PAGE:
The Defense Department has informed Congress of $13 billion in total foreign military sale agreements with the Middle East, Defense News reported Monday.
Barbara Opall-Rome writes the prospective deals aim to bolster US-friendly regimes against the Iranian nuclear threat and sectarian insurgencies that threaten regional stability.
Pentagon’s Defense Security Cooperation Agency holds $6.4 billion in transactions with Saudi Arabia, $4.7 billion in Iraq, $1.1 billion in Qatar, $588 million in Libya and a $200 million fleet support sale to Kuwait, according to the report.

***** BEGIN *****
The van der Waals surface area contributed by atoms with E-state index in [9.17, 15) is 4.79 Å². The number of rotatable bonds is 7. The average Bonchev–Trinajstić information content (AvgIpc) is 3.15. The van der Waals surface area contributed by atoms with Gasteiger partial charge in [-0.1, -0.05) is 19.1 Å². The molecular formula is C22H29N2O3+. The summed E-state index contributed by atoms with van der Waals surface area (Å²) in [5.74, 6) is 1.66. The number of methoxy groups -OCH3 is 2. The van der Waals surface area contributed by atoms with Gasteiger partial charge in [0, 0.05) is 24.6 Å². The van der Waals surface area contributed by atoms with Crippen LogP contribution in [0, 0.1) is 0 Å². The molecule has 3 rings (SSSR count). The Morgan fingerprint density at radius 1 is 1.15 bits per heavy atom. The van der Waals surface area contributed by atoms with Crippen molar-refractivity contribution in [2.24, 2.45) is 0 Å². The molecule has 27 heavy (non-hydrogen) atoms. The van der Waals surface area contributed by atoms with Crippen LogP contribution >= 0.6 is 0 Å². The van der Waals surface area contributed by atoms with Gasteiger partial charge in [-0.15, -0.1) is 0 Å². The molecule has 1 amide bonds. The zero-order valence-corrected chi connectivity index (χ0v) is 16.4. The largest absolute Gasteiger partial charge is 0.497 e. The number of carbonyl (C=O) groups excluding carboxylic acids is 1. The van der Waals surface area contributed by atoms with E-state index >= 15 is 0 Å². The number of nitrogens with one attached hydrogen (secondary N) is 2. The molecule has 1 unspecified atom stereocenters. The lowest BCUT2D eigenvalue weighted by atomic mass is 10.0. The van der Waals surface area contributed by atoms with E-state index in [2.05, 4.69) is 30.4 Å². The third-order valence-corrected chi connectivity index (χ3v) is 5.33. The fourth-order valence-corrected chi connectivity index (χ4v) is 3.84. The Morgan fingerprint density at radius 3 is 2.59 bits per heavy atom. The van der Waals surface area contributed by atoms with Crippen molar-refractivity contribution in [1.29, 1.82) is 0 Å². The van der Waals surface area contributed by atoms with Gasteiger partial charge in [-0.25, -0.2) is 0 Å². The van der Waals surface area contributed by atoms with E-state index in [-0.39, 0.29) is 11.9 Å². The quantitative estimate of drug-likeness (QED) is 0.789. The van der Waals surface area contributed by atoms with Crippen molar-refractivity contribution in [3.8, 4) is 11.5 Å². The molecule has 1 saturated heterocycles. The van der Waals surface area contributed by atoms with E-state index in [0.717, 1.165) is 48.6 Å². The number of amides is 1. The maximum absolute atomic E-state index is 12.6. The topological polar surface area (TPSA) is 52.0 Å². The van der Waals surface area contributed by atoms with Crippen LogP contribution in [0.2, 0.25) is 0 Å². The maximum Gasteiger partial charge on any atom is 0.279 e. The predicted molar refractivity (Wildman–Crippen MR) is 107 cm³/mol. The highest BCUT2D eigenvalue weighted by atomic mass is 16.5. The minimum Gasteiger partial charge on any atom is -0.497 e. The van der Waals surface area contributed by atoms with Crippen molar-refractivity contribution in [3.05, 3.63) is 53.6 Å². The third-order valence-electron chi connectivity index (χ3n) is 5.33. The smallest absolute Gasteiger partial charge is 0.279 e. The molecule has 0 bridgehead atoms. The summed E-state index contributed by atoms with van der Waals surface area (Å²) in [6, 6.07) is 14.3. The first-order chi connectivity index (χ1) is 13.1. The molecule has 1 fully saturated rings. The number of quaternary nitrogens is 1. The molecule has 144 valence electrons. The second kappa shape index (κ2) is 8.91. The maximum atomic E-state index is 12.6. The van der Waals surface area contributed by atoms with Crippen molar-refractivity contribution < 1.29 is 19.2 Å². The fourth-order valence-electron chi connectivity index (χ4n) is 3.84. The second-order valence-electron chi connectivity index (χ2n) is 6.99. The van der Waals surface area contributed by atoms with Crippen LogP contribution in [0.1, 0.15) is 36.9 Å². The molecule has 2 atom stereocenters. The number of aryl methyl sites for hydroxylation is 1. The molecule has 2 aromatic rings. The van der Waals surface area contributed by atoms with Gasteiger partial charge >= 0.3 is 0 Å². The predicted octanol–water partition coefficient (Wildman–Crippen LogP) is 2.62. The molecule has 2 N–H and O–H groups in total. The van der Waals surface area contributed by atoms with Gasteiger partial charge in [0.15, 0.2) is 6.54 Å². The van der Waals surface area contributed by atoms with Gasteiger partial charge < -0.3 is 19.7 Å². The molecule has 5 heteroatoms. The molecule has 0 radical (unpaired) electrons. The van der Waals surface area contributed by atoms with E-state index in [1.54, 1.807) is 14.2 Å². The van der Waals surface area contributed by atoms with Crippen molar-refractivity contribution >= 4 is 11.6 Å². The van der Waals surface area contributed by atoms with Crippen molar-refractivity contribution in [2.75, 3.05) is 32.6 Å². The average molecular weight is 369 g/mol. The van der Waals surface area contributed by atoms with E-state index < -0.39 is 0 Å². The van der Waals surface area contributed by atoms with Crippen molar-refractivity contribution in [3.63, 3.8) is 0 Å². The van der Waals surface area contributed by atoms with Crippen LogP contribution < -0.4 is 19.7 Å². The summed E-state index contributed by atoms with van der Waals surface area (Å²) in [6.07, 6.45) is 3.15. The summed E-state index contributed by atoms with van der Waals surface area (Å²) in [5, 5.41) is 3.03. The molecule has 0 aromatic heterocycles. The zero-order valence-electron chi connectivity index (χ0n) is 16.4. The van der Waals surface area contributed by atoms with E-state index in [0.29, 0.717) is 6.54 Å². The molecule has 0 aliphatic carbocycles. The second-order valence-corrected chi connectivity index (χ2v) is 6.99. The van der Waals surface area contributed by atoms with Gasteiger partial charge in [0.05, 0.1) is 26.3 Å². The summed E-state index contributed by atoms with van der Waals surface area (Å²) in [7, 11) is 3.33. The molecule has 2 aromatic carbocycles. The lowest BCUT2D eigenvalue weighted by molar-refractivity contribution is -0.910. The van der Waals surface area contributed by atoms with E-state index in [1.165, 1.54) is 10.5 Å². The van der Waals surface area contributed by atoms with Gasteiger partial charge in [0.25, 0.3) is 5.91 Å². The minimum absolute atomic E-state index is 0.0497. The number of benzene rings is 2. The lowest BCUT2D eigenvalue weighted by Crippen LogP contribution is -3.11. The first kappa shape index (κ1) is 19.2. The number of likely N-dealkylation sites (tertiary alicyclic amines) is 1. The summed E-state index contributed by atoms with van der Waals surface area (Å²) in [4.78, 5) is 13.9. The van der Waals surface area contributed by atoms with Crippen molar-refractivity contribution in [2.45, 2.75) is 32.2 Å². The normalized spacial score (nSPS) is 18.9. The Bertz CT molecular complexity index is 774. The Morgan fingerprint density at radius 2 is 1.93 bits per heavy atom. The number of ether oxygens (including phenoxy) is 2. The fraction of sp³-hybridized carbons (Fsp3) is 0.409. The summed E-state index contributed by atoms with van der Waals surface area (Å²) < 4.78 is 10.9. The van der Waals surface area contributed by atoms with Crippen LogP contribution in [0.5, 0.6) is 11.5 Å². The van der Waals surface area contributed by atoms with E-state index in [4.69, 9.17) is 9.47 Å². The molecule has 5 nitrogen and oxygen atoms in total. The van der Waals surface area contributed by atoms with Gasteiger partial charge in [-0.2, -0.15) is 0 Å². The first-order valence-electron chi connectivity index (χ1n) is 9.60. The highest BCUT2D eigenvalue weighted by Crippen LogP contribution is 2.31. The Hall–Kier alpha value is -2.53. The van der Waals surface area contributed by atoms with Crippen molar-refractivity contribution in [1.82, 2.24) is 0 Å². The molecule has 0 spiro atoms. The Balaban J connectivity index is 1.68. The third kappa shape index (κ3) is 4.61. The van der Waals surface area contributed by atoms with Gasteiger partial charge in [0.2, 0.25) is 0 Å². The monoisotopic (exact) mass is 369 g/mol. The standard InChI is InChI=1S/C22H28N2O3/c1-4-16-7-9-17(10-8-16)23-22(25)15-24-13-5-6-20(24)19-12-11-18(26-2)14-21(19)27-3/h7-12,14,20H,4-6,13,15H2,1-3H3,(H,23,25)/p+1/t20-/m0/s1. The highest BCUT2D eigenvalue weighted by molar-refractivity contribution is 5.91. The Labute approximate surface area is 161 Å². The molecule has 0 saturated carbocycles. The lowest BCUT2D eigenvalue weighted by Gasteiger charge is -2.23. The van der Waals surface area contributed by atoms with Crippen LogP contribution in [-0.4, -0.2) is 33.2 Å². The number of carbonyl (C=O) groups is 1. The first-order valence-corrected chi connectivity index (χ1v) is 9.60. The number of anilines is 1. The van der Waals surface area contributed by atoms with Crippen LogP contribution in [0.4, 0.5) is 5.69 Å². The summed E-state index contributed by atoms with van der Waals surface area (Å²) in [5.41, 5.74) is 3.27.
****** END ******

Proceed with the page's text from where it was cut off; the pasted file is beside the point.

The deal with Saudi Arabia includes a $4 billion National Guard modernization program and the country intends to acquire Mark V patrol boats, follow-on support for the Royal Saudi Air Force, Defense News reports.
Iraq wants to procure integrated air defense system for $2.4 billion, warfare Stryker vehicles worth $900 million, 40 Avenger fire units, 681 Stinger missiles, Hawk XXI batteries and radars, communications gear and command-and-control systems, the report says.
Opall-Rome writes the DSCA also informed Congress of an early warning radar sale to Qatar, C-130J airlifters package to Libya and F/A-18 fighters support services for Kuwait.
Under US law, proposed sales can be overturned only through a two-thirds vote in Congress.